Cool morning of a day forecast to be warm. The sun turns daffodils, red maple blossoms, and the silver fur of the willow into stained glass.
Clear and quiet. Off in the woods, the jagged pine snag gleams yellowish-white, as if in imitation of the lightning bolt that killed it.
Clear, and four degrees below freezing. I watch the sunlight descend a tall tulip poplar and try to block out the sound of morning traffic.
Jurassic silhouettes of wild turkeys against the brown and green field. A cold rain. Maple blossoms glow orange and scarlet in the woods.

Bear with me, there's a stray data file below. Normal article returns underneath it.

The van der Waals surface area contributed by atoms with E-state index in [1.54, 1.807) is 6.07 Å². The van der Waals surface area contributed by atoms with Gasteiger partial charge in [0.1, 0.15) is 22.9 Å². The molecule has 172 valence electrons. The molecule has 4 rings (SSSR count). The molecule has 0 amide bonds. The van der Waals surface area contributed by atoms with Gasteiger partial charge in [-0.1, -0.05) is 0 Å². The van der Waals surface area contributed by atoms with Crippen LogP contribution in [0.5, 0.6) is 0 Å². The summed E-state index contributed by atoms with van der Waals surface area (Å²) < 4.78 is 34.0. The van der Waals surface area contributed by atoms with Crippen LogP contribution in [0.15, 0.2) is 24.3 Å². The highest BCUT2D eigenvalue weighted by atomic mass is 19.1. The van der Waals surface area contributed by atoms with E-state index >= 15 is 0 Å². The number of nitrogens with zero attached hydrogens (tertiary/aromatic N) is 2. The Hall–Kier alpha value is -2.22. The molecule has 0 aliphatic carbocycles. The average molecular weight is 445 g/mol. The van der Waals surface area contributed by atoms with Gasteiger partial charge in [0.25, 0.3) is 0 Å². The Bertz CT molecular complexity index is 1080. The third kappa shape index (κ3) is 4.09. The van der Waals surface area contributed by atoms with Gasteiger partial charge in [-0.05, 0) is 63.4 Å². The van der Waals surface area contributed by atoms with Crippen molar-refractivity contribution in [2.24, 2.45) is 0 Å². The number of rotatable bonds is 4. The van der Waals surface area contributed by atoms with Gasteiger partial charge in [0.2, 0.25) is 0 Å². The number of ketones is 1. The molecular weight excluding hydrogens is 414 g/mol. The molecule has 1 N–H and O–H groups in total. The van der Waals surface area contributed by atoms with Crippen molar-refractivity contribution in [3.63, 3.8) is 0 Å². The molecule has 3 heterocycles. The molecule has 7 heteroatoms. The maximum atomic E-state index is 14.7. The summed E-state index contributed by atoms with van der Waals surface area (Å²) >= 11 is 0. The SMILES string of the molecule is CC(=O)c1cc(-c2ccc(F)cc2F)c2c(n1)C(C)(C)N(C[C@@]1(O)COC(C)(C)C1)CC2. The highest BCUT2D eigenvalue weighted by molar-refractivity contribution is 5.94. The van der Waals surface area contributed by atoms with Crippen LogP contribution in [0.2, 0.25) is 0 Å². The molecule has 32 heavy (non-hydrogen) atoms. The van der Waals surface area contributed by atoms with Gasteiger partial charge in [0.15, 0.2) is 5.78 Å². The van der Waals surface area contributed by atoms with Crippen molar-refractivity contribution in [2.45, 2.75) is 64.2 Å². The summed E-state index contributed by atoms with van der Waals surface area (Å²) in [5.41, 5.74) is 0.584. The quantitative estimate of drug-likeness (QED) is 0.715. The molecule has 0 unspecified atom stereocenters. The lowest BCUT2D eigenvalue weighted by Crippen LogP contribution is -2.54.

A towhee seems stuck in rehearsal: Drink! Drink your… Drink! Everything shines. A white-throated sparrow turns its song upside-down.
The old dog statue in my front yard is now in its glory: a ring of yellow trumpets, silent save for the occasional muffled buzz.
Clear at sunrise, bright orange spreading across the field. One of the daffodil buds in my yard looks ready to open: a broad yellow seam.
Another gray morning. From behind the house, a field sparrow’s ascending note, like a translation of ruffed grouse drumming into song.
Despite appearances to the contrary—the sky still gray, rain still withheld—spring has come for the titmouse and his one, querulous note.
Gray sky; the smell of rain. Two insomniac screech owls exchange trills. Then the low-frequency thumps of a grouse. An enormous silence.